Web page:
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Re: The State of The Unicode

February 19, 2001 18:53
Re: The State of The Unicode
Message ID:
I think this message helps me understand some of the general

Let me say first that the reason all of my pseudo-code has been "OO
crap" is that I'm trying to make it as painfully clear as I can
think to (yes, emphasis on pain).  Since nobody else has yet
proposed any specific interfaces, I have no reference point.  I'll
try to do better :-)

On Mon, Feb 19, 2001 at 06:50:10PM -0700, Nathan Torkington wrote:
> Andrew Pimlott writes:
> > As I said to abigail, I would love a concrete explanation of what
> > you have in mind.  In particular, what is your mechanism for
> > ensuring that perl is representing $output as utf8?
> I'm not sure what your question means.  Here's are some situations in
> more detail.
> I'm writing a module that encodes things in base64.  I get a string to
> encode.  I need to process it byte-by-byte to produce a base64
> encoding.  How do I do that?

I'm saying you call an explicit function, eg to_utf8(), which gives
you back a string such that if you say "substr $str, 0, 1", you get
the first byte of the UTF-8 representation, and "length $str" is the
length of the UTF-8 representation.  Period.

> I'm writing a network server where part of a response is the number of
> octets to expect in the message body.  If the subroutine that sends
> the response gets a string encoded in UTF-8, how does it calculate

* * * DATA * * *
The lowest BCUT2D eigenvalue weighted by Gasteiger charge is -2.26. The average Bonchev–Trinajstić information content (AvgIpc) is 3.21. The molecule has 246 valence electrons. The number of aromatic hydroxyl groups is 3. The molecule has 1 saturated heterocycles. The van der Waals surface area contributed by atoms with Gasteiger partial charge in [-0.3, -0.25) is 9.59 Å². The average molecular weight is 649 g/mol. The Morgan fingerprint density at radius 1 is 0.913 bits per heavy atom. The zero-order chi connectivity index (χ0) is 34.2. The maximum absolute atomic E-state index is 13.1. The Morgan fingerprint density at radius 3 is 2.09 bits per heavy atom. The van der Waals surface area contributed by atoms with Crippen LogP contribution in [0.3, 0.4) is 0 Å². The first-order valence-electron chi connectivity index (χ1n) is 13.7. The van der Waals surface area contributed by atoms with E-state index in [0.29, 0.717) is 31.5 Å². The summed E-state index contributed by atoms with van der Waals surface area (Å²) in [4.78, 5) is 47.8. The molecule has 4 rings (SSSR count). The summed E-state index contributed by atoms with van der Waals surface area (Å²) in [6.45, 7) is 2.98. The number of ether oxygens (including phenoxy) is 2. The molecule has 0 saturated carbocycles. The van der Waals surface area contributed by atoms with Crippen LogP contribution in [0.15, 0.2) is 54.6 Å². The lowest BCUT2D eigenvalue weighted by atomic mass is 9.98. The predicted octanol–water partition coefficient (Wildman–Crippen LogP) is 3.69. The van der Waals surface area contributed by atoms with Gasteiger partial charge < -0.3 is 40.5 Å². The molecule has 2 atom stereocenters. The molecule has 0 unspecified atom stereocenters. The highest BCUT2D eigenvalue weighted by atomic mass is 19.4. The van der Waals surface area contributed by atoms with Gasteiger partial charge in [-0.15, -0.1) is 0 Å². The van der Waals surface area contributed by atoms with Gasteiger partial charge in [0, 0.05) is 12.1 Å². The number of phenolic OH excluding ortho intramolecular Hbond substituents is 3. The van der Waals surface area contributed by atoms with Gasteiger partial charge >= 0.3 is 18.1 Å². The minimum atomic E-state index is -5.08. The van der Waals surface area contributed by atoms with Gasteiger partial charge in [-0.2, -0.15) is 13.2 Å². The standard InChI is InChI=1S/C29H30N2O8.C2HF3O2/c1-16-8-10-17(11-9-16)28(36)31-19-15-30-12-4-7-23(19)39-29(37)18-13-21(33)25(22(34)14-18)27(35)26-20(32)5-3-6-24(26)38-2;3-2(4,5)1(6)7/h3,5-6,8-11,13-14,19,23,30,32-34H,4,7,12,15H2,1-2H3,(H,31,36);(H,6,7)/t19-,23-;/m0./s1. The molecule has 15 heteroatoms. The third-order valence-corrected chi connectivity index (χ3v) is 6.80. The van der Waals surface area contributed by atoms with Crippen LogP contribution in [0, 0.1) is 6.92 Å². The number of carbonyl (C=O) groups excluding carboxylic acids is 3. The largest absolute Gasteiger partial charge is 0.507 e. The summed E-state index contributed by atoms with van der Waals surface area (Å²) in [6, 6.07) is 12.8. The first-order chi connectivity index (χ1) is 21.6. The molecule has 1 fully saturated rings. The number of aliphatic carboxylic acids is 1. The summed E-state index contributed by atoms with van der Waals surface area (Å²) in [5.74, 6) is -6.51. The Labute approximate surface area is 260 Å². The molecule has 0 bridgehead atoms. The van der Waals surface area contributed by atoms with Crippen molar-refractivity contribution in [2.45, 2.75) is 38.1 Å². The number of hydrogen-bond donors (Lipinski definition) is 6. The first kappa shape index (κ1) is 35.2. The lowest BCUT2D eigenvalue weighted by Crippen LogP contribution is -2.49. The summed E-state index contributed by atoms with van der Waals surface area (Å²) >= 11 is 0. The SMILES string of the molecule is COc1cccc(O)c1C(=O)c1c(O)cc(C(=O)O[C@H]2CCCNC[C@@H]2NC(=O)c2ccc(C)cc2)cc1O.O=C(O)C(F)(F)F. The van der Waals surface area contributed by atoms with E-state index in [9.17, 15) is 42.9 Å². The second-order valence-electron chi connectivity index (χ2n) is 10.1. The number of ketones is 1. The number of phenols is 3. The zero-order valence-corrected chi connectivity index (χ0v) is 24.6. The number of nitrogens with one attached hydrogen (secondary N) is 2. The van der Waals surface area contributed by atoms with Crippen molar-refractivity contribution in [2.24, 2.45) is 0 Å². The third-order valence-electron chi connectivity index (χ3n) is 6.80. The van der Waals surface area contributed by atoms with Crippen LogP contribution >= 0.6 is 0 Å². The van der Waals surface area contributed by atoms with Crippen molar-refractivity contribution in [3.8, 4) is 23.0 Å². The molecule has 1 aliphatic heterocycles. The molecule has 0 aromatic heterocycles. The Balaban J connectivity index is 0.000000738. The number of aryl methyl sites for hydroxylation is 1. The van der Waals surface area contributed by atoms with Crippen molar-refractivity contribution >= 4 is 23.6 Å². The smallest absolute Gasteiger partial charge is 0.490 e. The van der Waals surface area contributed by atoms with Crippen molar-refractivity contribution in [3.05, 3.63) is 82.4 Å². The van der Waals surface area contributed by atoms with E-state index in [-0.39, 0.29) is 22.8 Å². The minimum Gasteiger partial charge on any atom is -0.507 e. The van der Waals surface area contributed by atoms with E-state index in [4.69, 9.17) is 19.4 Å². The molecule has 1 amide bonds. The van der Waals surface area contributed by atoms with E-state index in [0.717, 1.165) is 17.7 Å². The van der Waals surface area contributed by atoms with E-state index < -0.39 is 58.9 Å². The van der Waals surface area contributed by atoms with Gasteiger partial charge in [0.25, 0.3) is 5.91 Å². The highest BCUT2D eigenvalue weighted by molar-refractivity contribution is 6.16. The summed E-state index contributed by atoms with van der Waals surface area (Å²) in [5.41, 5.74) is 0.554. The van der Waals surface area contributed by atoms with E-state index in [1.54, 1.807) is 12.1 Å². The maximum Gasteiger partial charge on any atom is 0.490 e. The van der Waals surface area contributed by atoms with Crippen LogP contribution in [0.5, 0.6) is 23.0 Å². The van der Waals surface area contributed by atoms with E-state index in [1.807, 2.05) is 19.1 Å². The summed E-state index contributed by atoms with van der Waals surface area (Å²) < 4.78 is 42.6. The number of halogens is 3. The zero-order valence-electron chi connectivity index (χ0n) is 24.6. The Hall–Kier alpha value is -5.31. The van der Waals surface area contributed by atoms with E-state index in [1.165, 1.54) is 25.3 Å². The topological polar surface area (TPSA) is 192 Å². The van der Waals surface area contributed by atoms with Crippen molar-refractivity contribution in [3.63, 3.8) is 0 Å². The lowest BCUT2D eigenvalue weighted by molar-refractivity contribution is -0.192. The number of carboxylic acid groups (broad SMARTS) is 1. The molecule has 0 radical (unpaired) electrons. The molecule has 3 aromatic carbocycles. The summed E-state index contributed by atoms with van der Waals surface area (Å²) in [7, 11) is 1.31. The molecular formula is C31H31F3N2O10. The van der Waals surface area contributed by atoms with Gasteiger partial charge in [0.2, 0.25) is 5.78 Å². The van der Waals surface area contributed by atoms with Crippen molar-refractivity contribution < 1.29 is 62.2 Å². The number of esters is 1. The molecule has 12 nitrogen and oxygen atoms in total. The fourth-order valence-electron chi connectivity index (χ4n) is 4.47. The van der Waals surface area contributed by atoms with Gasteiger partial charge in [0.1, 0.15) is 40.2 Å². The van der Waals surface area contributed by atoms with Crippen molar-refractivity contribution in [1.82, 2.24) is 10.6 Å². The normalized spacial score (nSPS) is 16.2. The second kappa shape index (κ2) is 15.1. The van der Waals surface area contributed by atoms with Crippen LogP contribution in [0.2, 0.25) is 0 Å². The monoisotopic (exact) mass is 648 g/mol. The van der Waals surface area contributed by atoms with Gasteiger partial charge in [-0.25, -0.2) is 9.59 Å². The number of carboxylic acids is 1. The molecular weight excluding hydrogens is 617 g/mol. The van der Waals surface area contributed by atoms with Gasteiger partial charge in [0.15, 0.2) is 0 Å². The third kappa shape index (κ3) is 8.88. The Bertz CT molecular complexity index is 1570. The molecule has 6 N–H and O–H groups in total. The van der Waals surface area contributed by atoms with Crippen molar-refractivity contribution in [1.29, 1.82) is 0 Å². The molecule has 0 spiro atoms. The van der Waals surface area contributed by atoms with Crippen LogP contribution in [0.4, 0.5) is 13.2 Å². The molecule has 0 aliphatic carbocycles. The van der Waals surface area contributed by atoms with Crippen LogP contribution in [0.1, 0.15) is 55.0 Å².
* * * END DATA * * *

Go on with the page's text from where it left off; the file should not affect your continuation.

> the number of octets?
> > Let me show you what I would fancy (modulo syntax, which I haven't
> > been following):
> > 
> >     $eh = new EncodingHandler 'UTF-8';
> >     $out = new IO::Socket {
> >         output_discipline => $eh->output_discipline, ... };
> >     print $out "Content-length: " . $eh->length($output);
> >     print $out $output;
> What's an Encoding Handler?

The idea was, an EncodingHandler is something that wraps up all the
details of representing strings in a particular encoding.  It is
based on actual running Perl code that I can't show you :-(  The
benefit is that all encoding are handled the same and it uses nice
pretty arrows.

But *epiphany* I get the sense that people here don't think of UTF-8
as "another encoding", they think of it as "what just works" with a
Unicode-enabled perl, the way ASCII is "what just works" with
today's perl.  I'm meditating on this.

Andrew Perl Programming lists via nntp and http.
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